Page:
Most Ideal Landing Spots for 2022 NFL Draft's Top Prospects
Five quarterbacks were taken in the first round of the 2021 NFL draft, and each of them has had a different experience in his inaugural NFL campaign.
No. 1 pick Trevor Lawrence has struggled to consistently play a competent brand of football, while 15th pick Mac Jones has performed like a seasoned veteran more often than not. This doesn't mean Jones was a better quarterback prospect all along, of course, only that he landed in a much, much better situation.
Jones plays for the New England Patriots, who are still in the hunt for a division title. Lawrence plays for the Jacksonville Jaguars, who are close to locking up the top draft pick for a second successive year.
The 2021 season has been a stark reminder that draft status doesn't yield NFL success quite the way landing in the right spot does. Patriots offensive coordinator Josh McDaniels utilizes a run-heavy, timing-based offense that is perfect for a pocket-passing distributor like Jones.
Here, we'll examine the top 10 prospects on the Bleacher Report Scouting Department's draft board and pair them with ideal 2022 landing spots. Factors like team need, supporting cast, scheme and coaching style will be considered when applicable.
We're also keeping these potential pairings in the realm of possibility. Teams are always capable of trading up, but only teams currently projected to pick inside the top 16 will be considered here.
Players are listed according to their draft-board ranking.
1. Kayvon Thibodeaux, Edge, Oregon
Oregon pass-rusher Kayvon Thibodeaux is the top-ranked prospect on the B/R board, but it's worth noting that three of the top four prospects are edge defenders. There's no telling the order in which they'll be drafted, and teams with traditional 4-3 base defenses could potentially bypass Thibodeaux.
"He'd ideally add more mass to his frame if drafted by a 4-3 team," Drae Harris of The Draft Network wrote of Thibodeaux.
The Denver Broncos, currently 11th in the draft order, could move into the top five to snag Thibodeaux if he starts to fall.
There's little doubt that the 6'5", 258-pound Thibodeaux could fit right in with the New York Jets or Houston Texans, but the Broncos could provide a more ideal home. Denver defensive coordinator Ed Donatell runs more of a 3-4 scheme with linebacker Bradley Chubb often working as a dedicated pass-rusher.
With Von Miller no longer in Denver, Thibodeaux could slot in as Chubb's pass-rushing complement with a tremendous secondary filling in behind them. The Broncos rank sixth in passing yards allowed and third in points allowed.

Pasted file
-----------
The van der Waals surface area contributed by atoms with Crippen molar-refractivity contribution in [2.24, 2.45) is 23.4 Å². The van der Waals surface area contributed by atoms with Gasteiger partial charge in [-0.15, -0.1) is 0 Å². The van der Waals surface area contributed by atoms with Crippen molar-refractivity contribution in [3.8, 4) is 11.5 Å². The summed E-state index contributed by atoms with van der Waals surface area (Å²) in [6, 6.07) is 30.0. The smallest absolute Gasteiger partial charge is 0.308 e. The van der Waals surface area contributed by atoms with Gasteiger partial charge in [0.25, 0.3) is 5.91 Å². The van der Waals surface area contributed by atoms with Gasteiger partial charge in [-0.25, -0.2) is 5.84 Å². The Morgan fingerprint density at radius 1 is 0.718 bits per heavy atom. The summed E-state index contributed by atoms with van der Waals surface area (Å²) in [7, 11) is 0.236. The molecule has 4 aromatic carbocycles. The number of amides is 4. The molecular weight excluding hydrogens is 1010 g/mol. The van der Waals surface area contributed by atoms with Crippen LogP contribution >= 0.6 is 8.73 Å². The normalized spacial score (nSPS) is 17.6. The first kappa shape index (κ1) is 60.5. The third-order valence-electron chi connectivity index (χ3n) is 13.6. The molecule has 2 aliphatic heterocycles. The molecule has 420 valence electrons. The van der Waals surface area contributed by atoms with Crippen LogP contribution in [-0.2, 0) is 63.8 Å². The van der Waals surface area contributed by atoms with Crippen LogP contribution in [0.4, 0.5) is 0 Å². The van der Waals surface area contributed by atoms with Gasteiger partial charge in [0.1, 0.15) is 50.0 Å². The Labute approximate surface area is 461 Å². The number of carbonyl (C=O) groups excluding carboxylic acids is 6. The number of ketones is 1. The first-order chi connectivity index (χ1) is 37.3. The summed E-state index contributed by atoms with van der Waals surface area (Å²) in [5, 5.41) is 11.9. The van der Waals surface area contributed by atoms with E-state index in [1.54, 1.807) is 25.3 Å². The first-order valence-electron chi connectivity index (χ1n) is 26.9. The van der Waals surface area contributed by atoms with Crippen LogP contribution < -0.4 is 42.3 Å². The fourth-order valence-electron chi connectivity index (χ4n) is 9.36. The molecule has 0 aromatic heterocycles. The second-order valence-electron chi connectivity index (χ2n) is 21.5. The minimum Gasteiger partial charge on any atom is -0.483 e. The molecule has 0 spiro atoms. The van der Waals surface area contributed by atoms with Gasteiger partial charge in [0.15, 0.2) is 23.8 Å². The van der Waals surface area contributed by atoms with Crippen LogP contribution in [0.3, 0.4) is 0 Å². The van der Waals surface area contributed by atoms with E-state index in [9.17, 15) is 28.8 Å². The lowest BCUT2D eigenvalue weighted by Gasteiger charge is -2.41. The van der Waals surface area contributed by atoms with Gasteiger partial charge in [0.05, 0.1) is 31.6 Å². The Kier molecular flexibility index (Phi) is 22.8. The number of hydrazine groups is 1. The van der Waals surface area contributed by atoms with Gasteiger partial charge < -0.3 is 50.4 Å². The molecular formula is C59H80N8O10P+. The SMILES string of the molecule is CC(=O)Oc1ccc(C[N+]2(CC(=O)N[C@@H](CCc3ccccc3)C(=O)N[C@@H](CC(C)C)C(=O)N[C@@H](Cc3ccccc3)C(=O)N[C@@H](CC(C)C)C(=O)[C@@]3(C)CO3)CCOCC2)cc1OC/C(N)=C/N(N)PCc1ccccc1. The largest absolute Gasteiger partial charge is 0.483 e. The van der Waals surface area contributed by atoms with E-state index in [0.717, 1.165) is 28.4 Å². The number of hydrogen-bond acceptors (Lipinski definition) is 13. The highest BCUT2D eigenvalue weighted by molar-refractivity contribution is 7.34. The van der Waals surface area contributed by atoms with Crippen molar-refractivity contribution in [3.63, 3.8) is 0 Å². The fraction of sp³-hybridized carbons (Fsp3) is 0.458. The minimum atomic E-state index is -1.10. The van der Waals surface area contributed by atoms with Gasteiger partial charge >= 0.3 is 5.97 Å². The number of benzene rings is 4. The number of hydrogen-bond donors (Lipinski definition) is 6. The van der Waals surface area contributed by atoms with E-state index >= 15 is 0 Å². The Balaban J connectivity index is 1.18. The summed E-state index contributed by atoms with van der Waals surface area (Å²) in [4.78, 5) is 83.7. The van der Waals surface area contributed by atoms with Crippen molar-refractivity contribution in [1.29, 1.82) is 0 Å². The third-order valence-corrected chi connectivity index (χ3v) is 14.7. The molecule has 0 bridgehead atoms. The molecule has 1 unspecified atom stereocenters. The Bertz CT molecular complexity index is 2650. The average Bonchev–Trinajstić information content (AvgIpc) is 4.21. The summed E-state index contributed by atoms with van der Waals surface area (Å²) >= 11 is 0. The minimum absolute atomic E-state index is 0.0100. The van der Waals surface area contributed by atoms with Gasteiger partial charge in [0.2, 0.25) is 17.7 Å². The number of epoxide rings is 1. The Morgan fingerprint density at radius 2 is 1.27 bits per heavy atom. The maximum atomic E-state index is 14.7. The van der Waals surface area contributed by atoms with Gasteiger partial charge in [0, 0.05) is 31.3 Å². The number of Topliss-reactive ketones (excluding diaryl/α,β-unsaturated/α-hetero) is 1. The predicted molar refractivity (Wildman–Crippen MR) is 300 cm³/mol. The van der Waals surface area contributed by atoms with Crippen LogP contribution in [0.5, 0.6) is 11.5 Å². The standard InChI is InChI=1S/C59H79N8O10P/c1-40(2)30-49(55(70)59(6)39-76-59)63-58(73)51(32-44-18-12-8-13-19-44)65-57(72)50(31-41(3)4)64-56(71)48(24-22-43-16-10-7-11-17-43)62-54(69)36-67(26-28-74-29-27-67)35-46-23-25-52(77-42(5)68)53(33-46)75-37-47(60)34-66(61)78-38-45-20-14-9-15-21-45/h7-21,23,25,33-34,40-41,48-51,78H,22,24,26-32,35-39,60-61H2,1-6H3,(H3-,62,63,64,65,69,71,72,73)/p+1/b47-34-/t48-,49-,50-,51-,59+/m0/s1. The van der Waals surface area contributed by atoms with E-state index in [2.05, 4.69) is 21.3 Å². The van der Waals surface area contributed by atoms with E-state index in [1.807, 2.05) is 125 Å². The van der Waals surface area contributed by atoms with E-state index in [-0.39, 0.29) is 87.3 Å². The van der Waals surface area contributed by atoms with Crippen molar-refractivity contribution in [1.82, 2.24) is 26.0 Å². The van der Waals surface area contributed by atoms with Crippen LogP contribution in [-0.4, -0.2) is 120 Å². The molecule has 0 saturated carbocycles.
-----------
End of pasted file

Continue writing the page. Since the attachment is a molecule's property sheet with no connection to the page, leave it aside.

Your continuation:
With excellent coverage in the secondary and Chubb drawing his fair share of blocking attention, Thibodeaux should have frequent opportunities to add to his rookie sack total in Denver.
2. George Karlaftis, Edge, Purdue
New York Jets
At 6'4" and 275 pounds, Purdue's George Karlaftis is better-suited to power-rush from the end position than Thibodeaux. He won't necessarily win with speed around the edge, but he can collapse the pocket and bulldoze his way into opposing quarterbacks.
"He does not appear to play with the ideal length and separation skills as an edge defender, but he's become quite refined as a puncher and with his shedding techniques to help enable him to win ground and get good 'knockback' at the point of attack," Kyle Crabbs of The Draft Network wrote.
The Jets happen to run more of a traditional 4-3 front, and they could use an edge defender in a big way. Carl Lawson should return from his torn Achilles in 2022, but many of New York's sacks have come from interior pressure.
Defensive tackles Quinnen Williams and Sheldon Rankins are responsible for nine of New York's 33 sacks.
While the Jets' defensive rankings (last in yards and points allowed) might suggest otherwise, head coach Robert Saleh knows how to generate quarterback pressure. As the San Francisco 49ers' defensive coordinator in 2019, he oversaw a pass-rushing rotation that utilized Arik Armstead, Dee Ford and rookie Nick Bosa.
Saleh could have a similar rotation involving John Franklin-Myers, Lawson and Karlaftis. Despite being part of a rotation, Bosa went on to win Defensive Rookie of the Year in 2019. Karlaftis might just do the same in New York.
3. Evan Neal, OT, Alabama
If the Jaguars hold onto the No. 1 pick, there's a high likelihood they use it on one of the top three pass-rushers. However, Alabama left tackle Evan Neal could be a better option. Jacksonville already has one high-end pass-rusher in Josh Allen. What they may not have in 2022 is a franchise left tackle to protect franchise quarterback Trevor Lawrence.
Cam Robinson, who is playing on the franchise tag, has done an admirable job of protecting Lawrence this season. He's been responsible for only five penalties and one sack allowed through his first 856 snaps, according to Pro Football Focus.
However, if Robinson leaves in free agency, the Jags will have a need on Lawrence's blind side. Jacksonville might not be willing to commit to Robinson based on this year alone, either. Between 2019 and 2020, he was responsible for 16 penalties and 13 sacks allowed, according to PFF.
If Jacksonville tabs Neal as its left-tackle-of-the-future, it will be getting a tremendous player. According to PFF, Neal allowed just one sack in 532 pass-blocking snaps this season. Keith Sanchez of the Draft Network compared Neal, as a prospect, to Pro Bowl tackle Orlando Brown Jr.
Protecting and developing Lawrence should be Jacksonville's No. 1 priority moving forward, regardless of who the next coach is. Neal would be a smart choice at No. 1, and the Jags could offer him the chance to block for a quarterback with perennial All-Pro potential.
4. Aidan Hutchinson, Edge, Michigan
Though he's ranked as the No. 3 pass-rusher on the B/R board, Michigan's Aidan Hutchinson could still be the first off the board. A high profile won't hurt his draft stock, and Hutchinson and the Wolverines just played on a massive stage in the Orange Bowl.
ESPN draft analyst Todd McShay has Hutchinson as his top prospect.
"Hutchinson plays a powerful game and is truly relentless in pursuit," McShay wrote. "He also has fast eyes and locates the ball really well. I also like his inside move, and his ability to line up on either side and drop in coverage will be valuable to NFL teams."
A short trip from Ann Arbor to Detroit could provide Hutchinson with a nice transition to the NFL. The Lions—who have just 25 sacks on the season—could desperately use a player of his caliber. While Detroit's defense may not be loaded with talent, it plays extremely hard for head coach Dan Campbell.
Detroit is one of the league's most talent-starved teams but has won two of its last five games.